To Protect Victims of Sexual Harassment, Lawmakers Take Aim at Employment Contracts

Jonathan Sparks | January 9th, 2018

In the aftermath of the Harvey Weinstein investigation and the #MeToo campaign, some lawmakers at the federal and state level are proposing legislation which they believe would protect and support the victims of sexual harassment. Their efforts have highlighted two types of employment agreements that businesses often require employees to sign before they are hired: Non-Disclosure Agreements (“NDAs”) and Arbitration Agreements.

NDAs typically prohibit an employee from disclosing a company’s confidential and proprietary information. Specifically, they protect the company by preventing employees from sharing information that could affect sales or benefit competitors. Critics claim that the way NDAs are written often leads employees to believe that they cannot speak about or even internally report harassment, including sexual harassment.

Arbitration Agreements require employees with claims against the company to submit to a private, binding dispute resolution process instead of going to court. What happens in arbitration is typically confidential, and therefore shields the company from the media and potentially negative publicity. Critics argue that requiring employees who suffer sexual harassment to submit to arbitration means that the bad acts of companies or their corporate officers are not made public in the way they should be, and limit the rights of victims of sexual harassment.

On December 6, 2017, federal lawmakers including Rep. Cheri Bustos (D-Ill.), Sen Kirsten Gillibrand (D-N.Y.), Sen. Kamala Harris (D.-Calif.), Sen. Lindsey Graham (R.-S.C.), Rep. Walter Jones (R.- N.C.), and Rep. Elise Stefanik (R.-N.Y.) introduced a bill referred to as the, “Ending Forced Arbitration of Sexual Harassment Act.” The bill, if enacted, would prohibit employers from enforcing mandatory arbitration agreements when an employee alleges workplace sexual harassment or gender discrimination under Title VII. The bill does not appear to prohibit an employer and employee who are already in a dispute about sex discrimination from agreeing to arbitration, nor does it appear to preclude private, confidential settlements of sexual harassment claims.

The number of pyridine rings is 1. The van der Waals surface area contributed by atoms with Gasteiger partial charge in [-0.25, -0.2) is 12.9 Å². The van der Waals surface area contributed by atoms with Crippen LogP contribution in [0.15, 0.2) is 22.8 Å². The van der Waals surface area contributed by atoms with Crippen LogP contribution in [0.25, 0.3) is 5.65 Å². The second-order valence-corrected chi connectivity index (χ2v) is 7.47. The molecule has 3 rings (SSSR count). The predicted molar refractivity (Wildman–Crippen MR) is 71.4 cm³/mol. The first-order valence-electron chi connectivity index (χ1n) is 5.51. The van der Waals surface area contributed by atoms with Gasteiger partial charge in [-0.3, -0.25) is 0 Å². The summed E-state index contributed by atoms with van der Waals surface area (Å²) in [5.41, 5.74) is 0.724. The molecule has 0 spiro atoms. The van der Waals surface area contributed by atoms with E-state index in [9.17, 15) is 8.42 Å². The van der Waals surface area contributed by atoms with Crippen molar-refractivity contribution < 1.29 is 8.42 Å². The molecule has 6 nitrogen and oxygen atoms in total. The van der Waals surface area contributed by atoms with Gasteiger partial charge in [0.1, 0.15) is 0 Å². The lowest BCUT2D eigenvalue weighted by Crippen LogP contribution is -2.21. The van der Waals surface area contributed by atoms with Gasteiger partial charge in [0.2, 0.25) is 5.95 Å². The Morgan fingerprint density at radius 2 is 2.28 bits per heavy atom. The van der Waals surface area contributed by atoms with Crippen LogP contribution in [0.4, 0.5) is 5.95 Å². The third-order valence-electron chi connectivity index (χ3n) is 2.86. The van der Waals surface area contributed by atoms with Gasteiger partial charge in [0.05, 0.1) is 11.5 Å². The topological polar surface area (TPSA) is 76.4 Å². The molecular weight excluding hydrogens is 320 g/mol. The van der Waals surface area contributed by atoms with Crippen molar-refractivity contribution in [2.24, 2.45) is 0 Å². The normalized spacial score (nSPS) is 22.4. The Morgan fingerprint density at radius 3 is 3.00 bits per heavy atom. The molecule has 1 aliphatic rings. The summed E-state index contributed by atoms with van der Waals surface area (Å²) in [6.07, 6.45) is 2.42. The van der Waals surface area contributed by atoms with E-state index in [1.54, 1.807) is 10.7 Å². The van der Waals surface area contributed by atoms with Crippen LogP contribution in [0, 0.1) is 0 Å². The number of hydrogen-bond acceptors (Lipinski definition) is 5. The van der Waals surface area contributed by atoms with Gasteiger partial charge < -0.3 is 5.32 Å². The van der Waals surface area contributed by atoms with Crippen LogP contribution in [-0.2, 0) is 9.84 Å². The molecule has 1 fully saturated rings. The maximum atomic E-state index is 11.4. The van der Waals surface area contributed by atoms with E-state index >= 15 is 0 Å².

In May 2017, New York Democrat Sen. Brad Holyman (D-WF) proposed State Senate Bill S6382A, which is currently in committee. The bill would prohibit contracts waiving any substantive or procedural right or remedy relating to a claim of discrimination, non-payment of wages or benefits, retaliation, or harassment. The bill would also prohibit contracts that have the purpose or effect of concealing the details relating to a claim of discrimination, non-payment of wages or benefits, retaliation, or harassment, and prohibit retaliatory actions by any person or employer against an individual who refuses to enter into an agreement with such a waiver.

In the New York House of Representatives, Assemblywoman Nily Rozic introduced the Models’ Harassment Protection Act in November 2017. The State Act would require clients to provide models with the means and appropriate contacts for reporting a sexual harassment complaint and afford models other protections that they currently do not enjoy under New York law.

Also in November, Arizona State Representative Maria Syms (R-Paradise Valley) introduced Arizona House Bill 2020, which prohibits anyone from entering a confidentiality agreement that restricts the disclosure of factual information related to sexual assault or harassment, and would make it illegal to propose such an agreement where the allegations are aimed at an elected official. The bill will be read and voted on in 2018.

Georgia lawmakers have not proposed legislation that follows this trend. Georgia law is generally considered pro-employer and places a high value on freedom to contract. Laws limiting such freedom, such as laws which make NDAs or Arbitration Agreement unenforceable, are unlikely to be favorably received in the Georgia legislature.

Nationally, the legislation proposed at the federal and state level is being criticized for limiting freedom of contract and for singling out sexual harassment victims for special treatment, leaving behind victims of other forms of discrimination. Proponents of the legislation, meanwhile, argue that it is necessary to give the victims of sexual harassment a voice and ensure that their rights to justice are protected. The new year should shed light on the viability of this legislative trend.

 

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